Hymeniacidon perlevis (Montagu, 1818)


Family : Halichondriidae

Form: Thin sheets, cushions, to massive-flanged, rarely branching-erect. More than one form can be detected in the intertidal and shallow sub-littoral. It is possible that these may eventually be recognized as including more than one distinct species. (a) Thin sheets, fully exposed on lower shore up to mid-tide level. Gains some shelter by growing along crevices and fault-lines and lying at the base of right-angled rock. Protective cover (e.g. algal canopy) is usually non-existent, with adjacent surfaces clean and dry. The only protection the animal seems to have is derived from (?) symbiotic algae living in the surface layers, causing a discolouration of the surface to a dull greenish-orange (deeper layers of body are a typical bright orange). Surface is even, smooth to minutely tuberculate. (b) Cushions, half-exposed at LW and in the sublittoral fringe, favouring angles in rock and Laminaria holdfasts. Conditions generally muddy with a layer of fine muddy silt smothering the animal. When brushed aside, the colour is seen to be a clear pinky-orange. Surface even but distinctly tuberculate. (c) Massive-flanged forms sometimes seen on the lower shore and in sublittoral fringe where conditions are distinctly muddy (e.g. estuaries and harbours) with fast-flowing currents. The animal can be overlooked as it is buried in the mud with only the tips of the flanges or oscular chimneys showing. Underneath, the colour is seen to be a deep dirty orange to brick red. Surface uneven, wrinkled, irregularly folded, with well-developed tubercles. (d) In the sublittoral, cushions are generally found which can form large, spreading pinky-orange patches on hard substrates (e.g. rock) in semi-fast current areas (?).

Colour: "Yellow to orange to blood-red." Shore forms tend towards blood-red, whilst sublittoral forms tend to be pinkish-red? Note the colour changes on preservation - the sponge goes patchily dark brown-black in alcohol. The degree of blackening depends (?) on t

Smell: Sweetish "sponge-like" smell.

Consistency: "Firm, compact, compressible."

Surface: Various, "smooth, tuberculate, thrown into irregular folds, or else covered with branching processes".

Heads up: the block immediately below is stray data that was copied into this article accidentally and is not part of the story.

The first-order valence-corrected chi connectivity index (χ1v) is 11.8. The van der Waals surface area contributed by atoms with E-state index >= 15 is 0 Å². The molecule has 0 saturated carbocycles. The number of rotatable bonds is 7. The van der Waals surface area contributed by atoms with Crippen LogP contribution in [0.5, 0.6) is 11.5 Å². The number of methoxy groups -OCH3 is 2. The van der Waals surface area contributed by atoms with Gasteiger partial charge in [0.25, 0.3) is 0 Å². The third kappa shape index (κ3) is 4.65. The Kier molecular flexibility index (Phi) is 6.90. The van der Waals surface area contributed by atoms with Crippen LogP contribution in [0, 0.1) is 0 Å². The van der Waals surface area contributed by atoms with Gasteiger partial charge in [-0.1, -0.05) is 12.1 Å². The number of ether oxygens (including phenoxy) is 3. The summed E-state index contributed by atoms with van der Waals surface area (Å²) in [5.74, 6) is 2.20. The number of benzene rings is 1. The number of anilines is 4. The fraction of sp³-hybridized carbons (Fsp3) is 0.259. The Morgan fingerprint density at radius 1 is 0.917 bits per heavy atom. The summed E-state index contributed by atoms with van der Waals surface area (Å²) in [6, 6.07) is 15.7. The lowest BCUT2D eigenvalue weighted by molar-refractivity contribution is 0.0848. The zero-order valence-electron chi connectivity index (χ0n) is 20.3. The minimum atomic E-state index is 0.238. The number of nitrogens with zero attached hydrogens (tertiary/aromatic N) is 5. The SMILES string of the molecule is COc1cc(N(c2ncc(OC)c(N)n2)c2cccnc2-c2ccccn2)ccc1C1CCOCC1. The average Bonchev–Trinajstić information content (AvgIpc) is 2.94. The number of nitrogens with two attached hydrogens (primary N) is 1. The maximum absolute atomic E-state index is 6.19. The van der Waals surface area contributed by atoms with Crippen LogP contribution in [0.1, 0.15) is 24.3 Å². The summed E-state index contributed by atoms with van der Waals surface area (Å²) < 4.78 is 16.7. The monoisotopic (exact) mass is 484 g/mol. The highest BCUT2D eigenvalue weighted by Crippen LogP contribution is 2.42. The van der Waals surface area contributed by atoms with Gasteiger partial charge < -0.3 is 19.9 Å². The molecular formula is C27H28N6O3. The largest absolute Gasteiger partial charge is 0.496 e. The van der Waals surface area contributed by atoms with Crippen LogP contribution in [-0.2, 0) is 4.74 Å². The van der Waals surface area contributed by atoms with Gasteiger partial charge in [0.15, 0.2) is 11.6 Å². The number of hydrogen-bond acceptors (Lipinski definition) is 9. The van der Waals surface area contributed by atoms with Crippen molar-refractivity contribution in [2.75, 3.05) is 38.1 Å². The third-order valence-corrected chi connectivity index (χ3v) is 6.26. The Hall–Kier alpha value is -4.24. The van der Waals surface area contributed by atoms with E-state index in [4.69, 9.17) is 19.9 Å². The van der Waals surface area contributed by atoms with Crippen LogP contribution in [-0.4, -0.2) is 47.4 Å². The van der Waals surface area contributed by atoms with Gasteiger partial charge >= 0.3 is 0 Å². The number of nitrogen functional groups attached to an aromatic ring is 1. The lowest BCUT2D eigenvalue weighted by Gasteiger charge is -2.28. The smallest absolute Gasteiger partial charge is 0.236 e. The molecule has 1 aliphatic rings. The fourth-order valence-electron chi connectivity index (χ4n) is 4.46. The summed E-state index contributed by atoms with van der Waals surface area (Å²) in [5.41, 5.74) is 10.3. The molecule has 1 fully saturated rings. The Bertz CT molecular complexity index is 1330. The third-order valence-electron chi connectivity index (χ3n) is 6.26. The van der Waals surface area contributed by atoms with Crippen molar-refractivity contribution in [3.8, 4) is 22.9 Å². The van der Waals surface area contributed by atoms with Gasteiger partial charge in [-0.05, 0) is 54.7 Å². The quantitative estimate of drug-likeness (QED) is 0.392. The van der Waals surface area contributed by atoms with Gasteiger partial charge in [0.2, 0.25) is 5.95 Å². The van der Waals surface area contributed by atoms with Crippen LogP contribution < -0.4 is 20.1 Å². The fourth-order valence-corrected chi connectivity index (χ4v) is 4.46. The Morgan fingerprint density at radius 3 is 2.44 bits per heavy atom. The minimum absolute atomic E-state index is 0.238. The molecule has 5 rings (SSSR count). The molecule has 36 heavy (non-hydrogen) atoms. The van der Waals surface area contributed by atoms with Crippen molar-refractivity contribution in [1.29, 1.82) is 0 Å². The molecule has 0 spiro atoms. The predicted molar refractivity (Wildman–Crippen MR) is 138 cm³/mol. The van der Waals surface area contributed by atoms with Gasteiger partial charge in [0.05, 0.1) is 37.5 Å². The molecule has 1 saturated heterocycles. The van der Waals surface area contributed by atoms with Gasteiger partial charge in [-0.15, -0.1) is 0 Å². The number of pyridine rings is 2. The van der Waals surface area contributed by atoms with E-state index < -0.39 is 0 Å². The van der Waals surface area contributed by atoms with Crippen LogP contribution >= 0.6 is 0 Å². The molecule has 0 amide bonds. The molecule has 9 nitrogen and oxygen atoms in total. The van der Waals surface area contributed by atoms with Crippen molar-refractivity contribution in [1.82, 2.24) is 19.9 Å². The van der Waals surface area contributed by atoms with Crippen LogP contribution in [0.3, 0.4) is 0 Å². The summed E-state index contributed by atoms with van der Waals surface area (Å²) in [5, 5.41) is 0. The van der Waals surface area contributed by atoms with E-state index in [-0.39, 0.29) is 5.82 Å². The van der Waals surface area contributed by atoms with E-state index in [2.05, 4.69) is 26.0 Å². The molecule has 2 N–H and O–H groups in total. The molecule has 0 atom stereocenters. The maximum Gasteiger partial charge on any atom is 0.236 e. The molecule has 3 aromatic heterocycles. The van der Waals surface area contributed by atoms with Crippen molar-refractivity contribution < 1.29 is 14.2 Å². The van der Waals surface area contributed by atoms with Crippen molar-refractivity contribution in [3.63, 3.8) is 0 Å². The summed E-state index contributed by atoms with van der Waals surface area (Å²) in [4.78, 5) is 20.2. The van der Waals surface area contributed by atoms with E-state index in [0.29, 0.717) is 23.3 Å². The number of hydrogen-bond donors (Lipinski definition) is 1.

Apertures: "Oscules scattered, level with surface or at top of branching processes." Not conspicuous.

Contraction: Not noticeable/slight.

Internal characters

Skeleton: Halichondroid. Main skeleton disordered, a confused reticulation with a tendency to form ill-defined ascending fibres. Ectosomal skeleton is a tangential layer of spicules inter-crossing in all directions, or of brushes of spicules set vertically to surface. Spongin is scarce.

Spicules: Simple, smooth styles. Megascleres are styles only: sometimes they are differentiated into 2 size categories in which case the smaller spicules are found mainly in surface layers. Occasionally there are tylote-like swellings at or near the rounded ends. There are no microscleres.

Habitat: "On stones, rocks, shells, crabs and Laminaria." A littoral and infralittoral (occasionally circalittoral) species. On the shore it is found on the sides of boulders, under weed; in damp places. Seldom exposed to direct sunlight (except in Loch Sween rapids).

Distribution: "Arctic; British Isles; Belgium; France; Spain; Mediterranean etc." Recently known from Tiree; Loch Sween; Menai Straits; Strangford Lough; Lough Hyne, Saltee Sound, Co. Wexford; Sussex; Solent; Lundy; Dyfed; Dorset; Jersey. A common species on shore and in the sublittoral. Not found on the East coast of Britain?

Distribution Map: NBN map : National Biodiversity Network mapping facility, data for UK.

Identity: B.E.P. recognises two forms : a shore form and a sublittoral form which differ as follows. Shore form: bleaches in alcohol, spicule length 230-(255)-280Ám, [175-300Ám]. Sublittoral form: turns dark brown in alcohol - this colour is not affected by sectioning and clearing. Spicule length 300-(375)-475Ám, [200-400Ám]. The form of the projections, tendency for the base to be silt covered and the pinkish hue to the colour are helpful in recognising the sublittoral forms. In silt-free conditions confusion is possible with Crella rosea (q.v.), which can occur in similar growth forms and colour. The spiculation is, however, quite different. If the forms (a)-(d) mentioned above prove to be consistent and widespread, it may be decided to re-establish some of the earlier names and treat them as separate entities for the time being, in order to encourage the collection of more information about the living animals. Another group of species to be considered, which have only styles for spicules, are Rhaphidostyla (Stylotella) spp., (see Rhaphidostyla kitchingi) but these can be distinguished by having unusually slender styles, typically forming wisp-like fibres running up to the surface.

Voucher: BELUM : Mc108. Portrush, Co Antrim. Littoral form. BELUM : Mc612. Saltee Is., Wexford.

Editors: D. Moss, B.E. Picton.

 Picton, B.E., Morrow, C.C. & van Soest, R.W.B., 2011. [In] Sponges of Britain and Ireland